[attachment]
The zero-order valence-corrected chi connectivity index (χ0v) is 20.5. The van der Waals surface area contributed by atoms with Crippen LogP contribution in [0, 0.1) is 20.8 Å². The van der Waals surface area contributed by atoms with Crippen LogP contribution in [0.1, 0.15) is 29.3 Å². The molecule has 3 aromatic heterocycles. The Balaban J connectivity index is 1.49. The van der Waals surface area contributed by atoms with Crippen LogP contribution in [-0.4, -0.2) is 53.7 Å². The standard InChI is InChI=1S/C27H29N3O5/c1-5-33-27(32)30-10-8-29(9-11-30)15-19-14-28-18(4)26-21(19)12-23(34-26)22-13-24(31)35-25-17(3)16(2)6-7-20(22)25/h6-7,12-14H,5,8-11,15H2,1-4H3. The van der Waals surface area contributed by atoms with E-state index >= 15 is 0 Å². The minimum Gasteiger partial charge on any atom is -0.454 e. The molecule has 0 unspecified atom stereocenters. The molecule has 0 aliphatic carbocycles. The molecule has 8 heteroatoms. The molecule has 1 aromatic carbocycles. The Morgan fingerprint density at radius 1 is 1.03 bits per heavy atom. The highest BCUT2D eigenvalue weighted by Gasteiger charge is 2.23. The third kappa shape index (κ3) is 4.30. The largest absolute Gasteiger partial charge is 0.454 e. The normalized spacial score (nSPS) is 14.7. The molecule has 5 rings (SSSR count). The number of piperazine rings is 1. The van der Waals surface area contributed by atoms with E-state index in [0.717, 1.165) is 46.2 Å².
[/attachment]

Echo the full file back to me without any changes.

The zero-order valence-corrected chi connectivity index (χ0v) is 20.5. The van der Waals surface area contributed by atoms with Crippen LogP contribution in [0, 0.1) is 20.8 Å². The van der Waals surface area contributed by atoms with Crippen LogP contribution in [0.1, 0.15) is 29.3 Å². The molecule has 3 aromatic heterocycles. The Balaban J connectivity index is 1.49. The van der Waals surface area contributed by atoms with Crippen LogP contribution in [-0.4, -0.2) is 53.7 Å². The standard InChI is InChI=1S/C27H29N3O5/c1-5-33-27(32)30-10-8-29(9-11-30)15-19-14-28-18(4)26-21(19)12-23(34-26)22-13-24(31)35-25-17(3)16(2)6-7-20(22)25/h6-7,12-14H,5,8-11,15H2,1-4H3. The van der Waals surface area contributed by atoms with E-state index >= 15 is 0 Å². The minimum Gasteiger partial charge on any atom is -0.454 e. The molecule has 0 unspecified atom stereocenters. The molecule has 0 aliphatic carbocycles. The molecule has 8 heteroatoms. The molecule has 1 aromatic carbocycles. The Morgan fingerprint density at radius 1 is 1.03 bits per heavy atom. The highest BCUT2D eigenvalue weighted by Gasteiger charge is 2.23. The third kappa shape index (κ3) is 4.30. The largest absolute Gasteiger partial charge is 0.454 e. The normalized spacial score (nSPS) is 14.7. The molecule has 5 rings (SSSR count). The number of piperazine rings is 1. The van der Waals surface area contributed by atoms with E-state index in [0.717, 1.165) is 46.2 Å².